Antigone Summary Part 2
Scene 1 Summary
Antigone enters her house, at a very early hour in the morning. The Nurse questions her and tries to figure out what Antigone has been up to. Antigone’s mind is far off, not really affected by the Nurse’s berating. The Nurse suspects that Antigone has a secret lover, and Antigone just decides to go with that story. The Nurse is shocked, as this is very out of character for Antigone. The Nurse had worried that she would be unable to marry, but now she had the opposite problem. “All the time you were just like your sister- worse, you little hypocrite!” (83-84).
This track of argument becomes too much for Antigone and she dismisses the Nurse. Ismene enters, and Antigone’s true whereabouts the night before are revealed. She and Ismene had snuck out to conspire to bury Polynices. Ismene is still afraid that they would be caught and executed, but Antigone has accepted this as her fate, and does not appear bothered by it. Ismene exits, Haemon enters. Antigone looks to be comforted by Haemon for the last time. She then tells him she cannot marry him, and forbids him to ask why. She makes him leave, and Ismene enters again, still trying to talk Antigone out of burying Polynices. Ismene shows her fear for Antigone, telling her, “You like to hurl defiance at the whole world, but you’re only one small person” (97).
Scene 2 Summary
Creon and his Page enters, and then a guard, Jonas. Jonas is visibly frightened of bearing bad news to the king, although it is obvious that Creon is trying to get the news out of him. Finally, he confesses that someone had slipped in under their watch and covered Polynices’s body, presumably with a child’s toy shovel they found near the body. Creon is outraged. He fears that there is a rebellion afoot against his rule. He rants about “The leaders of the plebs, reeking of garlic, suddenly in alliance with the princess… The priests, trying to fish something for themselves out of these murky waters…” (100). As scenarios of rebellion swirl around in Creon’s stream of consciousness, Jonas grows more and more frightened for his own life. They set off to try and control the situation.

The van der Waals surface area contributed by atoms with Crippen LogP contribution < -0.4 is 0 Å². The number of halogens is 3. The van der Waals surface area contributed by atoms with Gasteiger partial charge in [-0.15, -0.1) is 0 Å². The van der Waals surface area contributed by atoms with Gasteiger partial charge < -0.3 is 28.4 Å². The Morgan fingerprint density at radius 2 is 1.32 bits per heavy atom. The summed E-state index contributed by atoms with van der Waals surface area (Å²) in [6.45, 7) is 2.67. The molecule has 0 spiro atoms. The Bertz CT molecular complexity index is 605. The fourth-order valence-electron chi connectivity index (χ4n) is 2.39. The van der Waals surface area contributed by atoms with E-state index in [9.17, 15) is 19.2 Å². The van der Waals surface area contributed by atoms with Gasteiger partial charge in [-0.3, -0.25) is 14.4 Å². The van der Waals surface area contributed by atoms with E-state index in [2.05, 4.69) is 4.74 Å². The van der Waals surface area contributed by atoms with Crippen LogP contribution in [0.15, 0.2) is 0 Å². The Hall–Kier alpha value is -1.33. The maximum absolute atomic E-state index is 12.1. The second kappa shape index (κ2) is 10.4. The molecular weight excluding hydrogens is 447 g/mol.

Choral Episode Summary
The Chorus enters. They, like Antigone, have a fatalistic view of the story. But they break the fourth wall and address the audience, talking about the play in third person. They talk about the beautiful simplicity of tragedy, how it is like clockwork. Once it has been set into motion, there is no altering its path. They say that with drama, there is hope, which they characterize as cruel, and guilt laid on the characters because they have freedom of choice. But in tragedy, “everybody’s on a par. All innocent! It doesn’t matter if one person kills and the other is killed- it’s just a matter of casting” (102).